How married couples and domestic partners format their estate depends on a number of factors. Texas families come in all shapes and sizes. Therefore, whether estate plans should be done as a couple or independently is a case-by-case question.
Joint representation can be more cost-effective and efficient; however, if each spouse has his or her own lawyer, he or she may have more freedom to address personal concerns. This is especially important in blended families because there can be conflicting interests between family members–step children, step parents, etc.
Ultimately, a couple should not create estate plans together unless communication is open. Nevertheless, before you make a final decision, there are some factors that you should consider:
• If only one of you has children: If the parent dies first, there is a risk that the childless partner will leave out the children. While this issue can be addressed in shared estate planning documents, sources suggest that individuals plan separately in this particular scenario.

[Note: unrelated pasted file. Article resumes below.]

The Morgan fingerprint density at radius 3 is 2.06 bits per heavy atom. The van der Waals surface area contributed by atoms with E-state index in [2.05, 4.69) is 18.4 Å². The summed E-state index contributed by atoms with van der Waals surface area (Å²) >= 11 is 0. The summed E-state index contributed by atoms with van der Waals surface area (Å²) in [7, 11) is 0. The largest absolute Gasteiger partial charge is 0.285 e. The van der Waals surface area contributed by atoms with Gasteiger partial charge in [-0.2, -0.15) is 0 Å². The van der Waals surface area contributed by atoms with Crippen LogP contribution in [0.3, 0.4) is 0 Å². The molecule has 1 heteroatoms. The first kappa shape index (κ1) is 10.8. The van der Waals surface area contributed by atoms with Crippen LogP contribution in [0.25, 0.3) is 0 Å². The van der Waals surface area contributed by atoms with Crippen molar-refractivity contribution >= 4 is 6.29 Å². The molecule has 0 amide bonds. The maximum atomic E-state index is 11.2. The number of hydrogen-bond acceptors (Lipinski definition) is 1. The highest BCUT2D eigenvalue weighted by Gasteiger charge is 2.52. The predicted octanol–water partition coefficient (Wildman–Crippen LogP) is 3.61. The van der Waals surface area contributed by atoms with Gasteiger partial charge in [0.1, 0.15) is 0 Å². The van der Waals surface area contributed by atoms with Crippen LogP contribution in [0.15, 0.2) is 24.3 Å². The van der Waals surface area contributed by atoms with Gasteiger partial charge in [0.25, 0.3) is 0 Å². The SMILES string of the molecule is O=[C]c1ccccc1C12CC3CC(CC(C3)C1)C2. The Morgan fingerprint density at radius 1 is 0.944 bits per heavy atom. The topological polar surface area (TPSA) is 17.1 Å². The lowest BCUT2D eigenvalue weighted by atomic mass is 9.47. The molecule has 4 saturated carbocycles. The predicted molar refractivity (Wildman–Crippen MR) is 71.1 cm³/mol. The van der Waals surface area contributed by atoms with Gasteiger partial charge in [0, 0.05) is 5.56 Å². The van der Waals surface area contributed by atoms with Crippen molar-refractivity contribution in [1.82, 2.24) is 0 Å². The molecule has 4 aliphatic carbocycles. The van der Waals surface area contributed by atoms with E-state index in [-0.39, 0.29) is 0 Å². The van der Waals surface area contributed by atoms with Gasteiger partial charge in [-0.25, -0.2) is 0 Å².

• If one of you is economically dependent on the other: This is usually not a reason to get separate lawyers; however, it might be when connected with other factors on this list.
• Length of the relationship: If the relationship is shorter, individuals should probably get separate lawyers. In other words, the longer the relationship, the safer couples are in joint representation.
• There is a prenuptial agreement: If it was important enough to have prenuptial or a property agreement prior to marriage, it is probably just as important to have separate lawyers for estate planning.
• Age difference: If there is a significant age difference between partners, individuals should get separate attorneys. At very different ages, individuals have diverse agendas or interests.
These are just some of the factors people should consider when determining whether they should make estate plans independently or together. In the end, experts claim that the decision mainly rests on financial issues. Therefore, one should not be offended if his or her partner opts for separate representation.
Source: Forbes, “Estate Planning For Couples: Should It Be A Solo Or A Duet?” Deborah L. Jacobs, April 10, 2012